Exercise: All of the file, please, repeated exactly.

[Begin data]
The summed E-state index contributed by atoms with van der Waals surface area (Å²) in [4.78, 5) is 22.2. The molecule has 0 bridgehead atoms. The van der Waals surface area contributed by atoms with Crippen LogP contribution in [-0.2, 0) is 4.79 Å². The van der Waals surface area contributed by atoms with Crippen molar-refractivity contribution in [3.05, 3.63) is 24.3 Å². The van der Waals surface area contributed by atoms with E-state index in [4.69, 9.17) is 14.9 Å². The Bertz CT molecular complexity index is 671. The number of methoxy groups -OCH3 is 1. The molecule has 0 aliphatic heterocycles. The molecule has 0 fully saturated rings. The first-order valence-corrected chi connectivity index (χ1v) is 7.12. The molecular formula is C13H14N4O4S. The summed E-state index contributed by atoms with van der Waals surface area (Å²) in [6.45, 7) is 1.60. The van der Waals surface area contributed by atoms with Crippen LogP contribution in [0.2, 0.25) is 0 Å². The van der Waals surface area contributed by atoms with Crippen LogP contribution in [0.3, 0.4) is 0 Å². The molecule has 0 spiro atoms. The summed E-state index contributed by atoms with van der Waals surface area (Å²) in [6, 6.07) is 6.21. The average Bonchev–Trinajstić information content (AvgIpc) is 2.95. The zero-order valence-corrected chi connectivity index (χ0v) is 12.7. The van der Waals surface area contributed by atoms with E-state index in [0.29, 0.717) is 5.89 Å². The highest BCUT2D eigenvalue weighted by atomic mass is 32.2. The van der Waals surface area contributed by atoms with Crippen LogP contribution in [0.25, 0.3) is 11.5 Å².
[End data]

The summed E-state index contributed by atoms with van der Waals surface area (Å²) in [4.78, 5) is 22.2. The molecule has 0 bridgehead atoms. The van der Waals surface area contributed by atoms with Crippen LogP contribution in [-0.2, 0) is 4.79 Å². The van der Waals surface area contributed by atoms with Crippen molar-refractivity contribution in [3.05, 3.63) is 24.3 Å². The van der Waals surface area contributed by atoms with E-state index in [4.69, 9.17) is 14.9 Å². The Bertz CT molecular complexity index is 671. The number of methoxy groups -OCH3 is 1. The molecule has 0 aliphatic heterocycles. The molecule has 0 fully saturated rings. The first-order valence-corrected chi connectivity index (χ1v) is 7.12. The molecular formula is C13H14N4O4S. The summed E-state index contributed by atoms with van der Waals surface area (Å²) in [6.45, 7) is 1.60. The van der Waals surface area contributed by atoms with Crippen LogP contribution in [0.2, 0.25) is 0 Å². The van der Waals surface area contributed by atoms with Crippen LogP contribution in [0.3, 0.4) is 0 Å². The molecule has 0 spiro atoms. The summed E-state index contributed by atoms with van der Waals surface area (Å²) in [6, 6.07) is 6.21. The average Bonchev–Trinajstić information content (AvgIpc) is 2.95. The zero-order valence-corrected chi connectivity index (χ0v) is 12.7. The van der Waals surface area contributed by atoms with E-state index in [0.29, 0.717) is 5.89 Å². The highest BCUT2D eigenvalue weighted by atomic mass is 32.2. The van der Waals surface area contributed by atoms with Crippen LogP contribution in [0.25, 0.3) is 11.5 Å².